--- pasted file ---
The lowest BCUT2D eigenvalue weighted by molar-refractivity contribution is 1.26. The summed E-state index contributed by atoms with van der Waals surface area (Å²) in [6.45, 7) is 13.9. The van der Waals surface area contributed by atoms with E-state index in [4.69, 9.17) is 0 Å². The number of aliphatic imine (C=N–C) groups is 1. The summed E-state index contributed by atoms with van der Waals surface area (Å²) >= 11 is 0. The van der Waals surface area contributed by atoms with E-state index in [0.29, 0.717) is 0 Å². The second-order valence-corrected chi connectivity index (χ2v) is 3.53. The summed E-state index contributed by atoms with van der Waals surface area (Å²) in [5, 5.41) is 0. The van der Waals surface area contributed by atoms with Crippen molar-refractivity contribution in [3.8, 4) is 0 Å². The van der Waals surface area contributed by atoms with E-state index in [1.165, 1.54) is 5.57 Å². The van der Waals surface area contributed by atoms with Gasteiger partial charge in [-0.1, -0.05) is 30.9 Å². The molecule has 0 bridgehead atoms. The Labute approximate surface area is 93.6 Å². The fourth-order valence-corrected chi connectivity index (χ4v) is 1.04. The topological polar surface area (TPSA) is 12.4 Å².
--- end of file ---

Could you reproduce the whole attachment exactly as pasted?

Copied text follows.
The lowest BCUT2D eigenvalue weighted by molar-refractivity contribution is 1.26. The summed E-state index contributed by atoms with van der Waals surface area (Å²) in [6.45, 7) is 13.9. The van der Waals surface area contributed by atoms with E-state index in [4.69, 9.17) is 0 Å². The number of aliphatic imine (C=N–C) groups is 1. The summed E-state index contributed by atoms with van der Waals surface area (Å²) >= 11 is 0. The van der Waals surface area contributed by atoms with E-state index in [0.29, 0.717) is 0 Å². The second-order valence-corrected chi connectivity index (χ2v) is 3.53. The summed E-state index contributed by atoms with van der Waals surface area (Å²) in [5, 5.41) is 0. The van der Waals surface area contributed by atoms with Crippen molar-refractivity contribution in [3.8, 4) is 0 Å². The van der Waals surface area contributed by atoms with E-state index in [1.165, 1.54) is 5.57 Å². The van der Waals surface area contributed by atoms with Gasteiger partial charge in [-0.1, -0.05) is 30.9 Å². The molecule has 0 bridgehead atoms. The Labute approximate surface area is 93.6 Å². The fourth-order valence-corrected chi connectivity index (χ4v) is 1.04. The topological polar surface area (TPSA) is 12.4 Å².